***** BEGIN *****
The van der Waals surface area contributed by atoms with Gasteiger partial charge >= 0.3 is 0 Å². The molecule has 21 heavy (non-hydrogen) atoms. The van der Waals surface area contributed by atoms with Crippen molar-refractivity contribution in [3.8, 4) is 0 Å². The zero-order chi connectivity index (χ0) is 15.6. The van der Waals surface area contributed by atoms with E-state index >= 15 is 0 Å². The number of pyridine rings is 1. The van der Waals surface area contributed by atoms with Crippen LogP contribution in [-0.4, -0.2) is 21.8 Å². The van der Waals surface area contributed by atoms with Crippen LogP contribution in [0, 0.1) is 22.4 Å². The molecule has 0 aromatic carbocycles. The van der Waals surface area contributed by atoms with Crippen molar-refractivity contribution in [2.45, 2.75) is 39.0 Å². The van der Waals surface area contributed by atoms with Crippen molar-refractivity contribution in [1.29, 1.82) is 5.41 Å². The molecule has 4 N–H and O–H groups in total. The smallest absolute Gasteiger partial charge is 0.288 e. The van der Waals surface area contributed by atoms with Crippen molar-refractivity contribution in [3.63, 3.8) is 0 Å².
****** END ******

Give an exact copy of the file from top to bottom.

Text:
The van der Waals surface area contributed by atoms with Gasteiger partial charge >= 0.3 is 0 Å². The molecule has 21 heavy (non-hydrogen) atoms. The van der Waals surface area contributed by atoms with Crippen molar-refractivity contribution in [3.8, 4) is 0 Å². The zero-order chi connectivity index (χ0) is 15.6. The van der Waals surface area contributed by atoms with E-state index >= 15 is 0 Å². The number of pyridine rings is 1. The van der Waals surface area contributed by atoms with Crippen LogP contribution in [-0.4, -0.2) is 21.8 Å². The van der Waals surface area contributed by atoms with Crippen LogP contribution in [0, 0.1) is 22.4 Å². The molecule has 0 aromatic carbocycles. The van der Waals surface area contributed by atoms with Crippen molar-refractivity contribution in [2.45, 2.75) is 39.0 Å². The van der Waals surface area contributed by atoms with Crippen molar-refractivity contribution in [1.29, 1.82) is 5.41 Å². The molecule has 4 N–H and O–H groups in total. The smallest absolute Gasteiger partial charge is 0.288 e. The van der Waals surface area contributed by atoms with Crippen molar-refractivity contribution in [3.63, 3.8) is 0 Å².